Doctor explains logic behind virus testing

 

As the number of coronavirus cases in Australia continues to rise, one Melbourne doctor has explained why not everyone can be tested.

Dr Preeya Alexander, also known as The Wholesome Doctor, says GPs are being inundated with patients asking to be tested for COVID-19 but most do not fit the necessary criteria.

"Currently we are not testing everyone, and whilst this may change in the future, at the moment this isn't feasible. The pressure on labs would be mammoth and the yield is likely low," she said on Instagram.

Dr Alexander said patients needed to have either a history of international travel or to have been in close contact with a confirmed case.

"The patient also needs symptoms consistent with the virus such as fever or cough. These are the current GP guidelines for testing in Australia," she said.

A total 126 cases of coronavirus have now been confirmed across Australia, with 64 in New South Wales, 18 in Victoria, 17 in Queensland, 8 in South Australia, 7 in Western Australia and 2 in Tasmania.

 

 

Frydenberg grilled on 7.30

Alle McMahon

Treasurer Josh Frydenberg took a beating on 7.30 last night, as host Leigh Sales grilled him about the now wiped out budget surplus.

"Last year you were claiming credit for a surplus that you had not yet delivered, saying the Budget was back in black," Sales said.

"You were warned global events could derail that prospect, which they now have. What does your premature rush to claim credit for a phantom surplus say about your political maturity and judgement?"

"Well, we took the best possible advice and based on the forecasts at the time and we have delivered a balanced Budget," Mr Frydenberg replied.

"As for a surplus, we've made it very clear and the PM made it very clear today we have now taken these major spending decisions and surplus won't arrive in 19-20 as a result of some of these circumstances we've seen."

But Sales then reminded Mr Frydenberg that last year he was insistent the surplus would be safe in the event of a national or global crisis.

"I want to play our audience something from around the time of the Budget last year," Sales said, rolling footage from his interview on April 2.

"Like any projection, your ability to deliver that $7 billion surplus is reliant on factors that are outside your control. It might not happen," Sales had warned.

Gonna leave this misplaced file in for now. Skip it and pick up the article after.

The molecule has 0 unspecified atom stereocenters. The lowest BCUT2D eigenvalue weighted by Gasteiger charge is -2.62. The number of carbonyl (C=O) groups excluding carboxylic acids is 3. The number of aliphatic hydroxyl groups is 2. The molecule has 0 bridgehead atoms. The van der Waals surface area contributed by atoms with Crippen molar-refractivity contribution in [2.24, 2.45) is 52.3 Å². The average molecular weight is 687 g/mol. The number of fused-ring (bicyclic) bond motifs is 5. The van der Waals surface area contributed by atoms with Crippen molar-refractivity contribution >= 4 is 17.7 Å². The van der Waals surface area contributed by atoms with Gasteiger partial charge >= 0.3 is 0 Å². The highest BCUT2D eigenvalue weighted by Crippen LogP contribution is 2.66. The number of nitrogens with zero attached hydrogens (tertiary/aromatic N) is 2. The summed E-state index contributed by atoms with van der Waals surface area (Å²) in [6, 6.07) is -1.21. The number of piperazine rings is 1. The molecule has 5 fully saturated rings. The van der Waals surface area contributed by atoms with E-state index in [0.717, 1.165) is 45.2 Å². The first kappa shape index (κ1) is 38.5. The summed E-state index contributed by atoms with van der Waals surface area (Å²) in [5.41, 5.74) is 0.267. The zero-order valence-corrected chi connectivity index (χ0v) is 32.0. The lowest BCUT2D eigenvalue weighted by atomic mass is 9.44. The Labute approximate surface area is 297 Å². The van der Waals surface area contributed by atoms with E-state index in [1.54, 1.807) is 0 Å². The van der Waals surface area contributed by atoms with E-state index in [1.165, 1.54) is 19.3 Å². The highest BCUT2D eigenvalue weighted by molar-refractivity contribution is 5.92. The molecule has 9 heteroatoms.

"No, it will happen. And it's the product of bringing the spending under control," Frydenberg had promised.

In another interview on Sky News, David Speers had cautioned: "There might be a collapse in China or a terrible drought, write down the NBN. Things can happen that could prevent you actually achieving this?"

But again Mr Frydenberg was clear: "There's not a wafer-thin surplus. This is a very significant surplus".

Responding to the footage, Mr Frydenberg said: "Well, we maintain those were the forecasts at the time … What we could not foresee and what you couldn't foresee and what the global economy couldn't foresee was this one-in-a-century event, the spread of the coronavirus which is putting the shutters up on the global economy."

  2h agoMarch 13, 2020

Wilkinson describes feeling in America

Alle McMahon

Australian television host Lisa Wilkinson says America "feels like it's shutting down" as the country steps up its response to the coronavirus outbreak.

"I don't know how much longer these borders are going to be open," she said on Instagram on Thursday.

"Australia, here I come… Be safe everyone. Wash your hands. And look after each other.

Wilkinson said she was in the United States for a "major celeb interview" set to air on The Project.

More than 1,300 cases of the COVID-19 disease have been confirmed across the US and 38 people have died.

  2h agoMarch 13, 2020HIGHLIGHT

Why are only some people being tested?

Alle McMahon

Dr Preeya Alexander, also known as The Wholesome Doctor on Instagram, has explained why only some people are being tested for the coronavirus despite GPs being inundated with requests.

"Currently we are not testing everyone, and whilst this may change in the future, at the moment this isn't feasible," she explained in a post.

"The pressure on labs would be mammoth and the yield is likely low."

Dr Alexander said patients needed to have either a history of international travel or to have been in close contact with a confirmed case.

"The patient also needs symptoms consistent with the virus such as fever or cough," she said.

"Every doctor has discretion on who they test but this is the current guide right now."

A total 126 cases of coronavirus have now been confirmed across Australia, with 64 in New South Wales, 18 in Victoria, 7 in Queensland, 8 in South Australia, 7 in Western Australia and 2 in Tasmania.

 

 

 

 

 

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